After getting ready with the girls, we were off to find the best club in Managua. Our first stop was down a small alley next to a Casino called Pharaohs. There were a ton of cars parked down the alley and we found that the parking lot was full too. Behind the parking lot was a huge two story building with people lined up outside of the club waiting to get in. A Pitbull song was blaring while lasers and colored lights sprinkled the floors. It was crackin.
The first place we went to was packed. We got our wristbands and slowly walked into the very small dimly lit bar. Everyone was sitting down at tables with bottle service of Flor de Cana. The crowd was a bit older than us, but they all looked like they were having a great time. We walked into the next room which had more people sitting down in front of what looked like a big dance floor. The dance floor had mirrors surrounding it that made the room look much bigger, with a big disco ball in the middle. It reminded me a bit of a cheap 70’s scene, but it was fun. There were a few older couples dancing on the dance floor together. There was also a woman to my right singing very loudly to the song while playing her air guitar. The girls and I couldn’t help but laugh–she was in her own world. It was a little too crowded though and the music wasn’t exactly our style, so we decided to check out Queens.
Queens was two stories tall. It was huge! We paid C$50 ($2.12) each, got patted down by security and then entered. The dance floor was the first thing we saw when we walked in and just behind it was the DJ. There were at least 75 people our age dancing with music that was familiar to all of us–this was our place. All of the girls here were dressed to the nines. So were the guys in either slacks or dark jeans and brand new shirts. There were tables along the outside of the dance floor where everyone, again, had bottle service. In California, bottle service can be upwards of $200 and in Vegas, upwards of $1000. So how much is bottle service here? $20. We have seen small bottles of rum being sold for as cheap as C$100 ($4.24).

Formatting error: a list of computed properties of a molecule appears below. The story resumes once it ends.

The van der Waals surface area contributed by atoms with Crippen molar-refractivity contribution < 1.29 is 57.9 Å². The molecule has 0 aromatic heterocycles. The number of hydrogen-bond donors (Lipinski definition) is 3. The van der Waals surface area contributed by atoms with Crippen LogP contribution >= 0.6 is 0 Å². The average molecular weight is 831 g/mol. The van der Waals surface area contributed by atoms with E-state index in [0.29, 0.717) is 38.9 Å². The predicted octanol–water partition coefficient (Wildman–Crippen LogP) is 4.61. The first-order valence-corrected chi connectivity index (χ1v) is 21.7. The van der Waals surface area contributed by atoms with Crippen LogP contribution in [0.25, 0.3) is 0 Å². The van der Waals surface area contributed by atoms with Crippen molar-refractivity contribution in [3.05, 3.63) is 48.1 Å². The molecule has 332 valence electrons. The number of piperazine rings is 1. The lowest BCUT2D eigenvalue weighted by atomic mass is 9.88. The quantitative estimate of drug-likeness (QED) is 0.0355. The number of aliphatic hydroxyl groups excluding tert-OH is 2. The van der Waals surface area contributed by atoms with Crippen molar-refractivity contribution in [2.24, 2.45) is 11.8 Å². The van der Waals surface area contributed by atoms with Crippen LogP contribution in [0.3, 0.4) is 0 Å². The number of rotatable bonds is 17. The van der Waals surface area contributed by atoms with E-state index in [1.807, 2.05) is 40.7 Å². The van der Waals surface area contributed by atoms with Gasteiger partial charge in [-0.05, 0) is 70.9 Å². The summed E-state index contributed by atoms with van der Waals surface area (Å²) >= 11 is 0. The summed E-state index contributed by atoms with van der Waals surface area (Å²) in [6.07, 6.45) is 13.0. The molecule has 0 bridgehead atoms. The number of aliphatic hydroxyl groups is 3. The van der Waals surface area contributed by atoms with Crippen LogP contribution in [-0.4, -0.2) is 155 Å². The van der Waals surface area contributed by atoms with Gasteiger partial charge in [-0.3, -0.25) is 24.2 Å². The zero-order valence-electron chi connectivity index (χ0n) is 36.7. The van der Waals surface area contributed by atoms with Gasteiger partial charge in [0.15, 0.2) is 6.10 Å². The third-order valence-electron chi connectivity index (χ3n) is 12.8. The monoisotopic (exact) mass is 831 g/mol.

Bottle service is the best way to drink in the Nicaraguan bars when you come with a group of people. Drinks are usually C$30 at the bar, so if we all had drinks at the bar, by the second round we would have paid more than the cost of a bottle of rum. The bar itself, however, was large and wrapped around the whole backside of the club.
The smoke inside the club, along with the nicely dressed people everywhere, the music, the lights and bottle service everywhere made me feel like I was at a night club in Vegas. This was the Managuan night scene. When Nicaraguans go out, they go big. The only difference was the style of dancing. The style of dancing was very technical and fast–similar to Salsa yet to the rhythm of Reggaeton.
We drank, we laughed, we danced. We had so much fun. There was security everywhere, so I felt safe going anywhere in the club. Around 1 in the morning, the party was still going strong, but we were all getting tired from the 3 hour road trip and we were hungry. So we headed out to the car and made it back to the hotel safely. Just as we were about to fall asleep, the power went out.
The next thing I heard was Orlanda yelling at us all to wake up so she could get home to be with her child. It was about 8am, and we were all exhausted. Before we knew it, we were back in San Juan del Sur. We threw our stuff down in the apartment and came back downstairs where Elizabeth made us all lunch. Another delicious homemade meal with our Nicaraguan family–the perfect way to end an amazing weekend.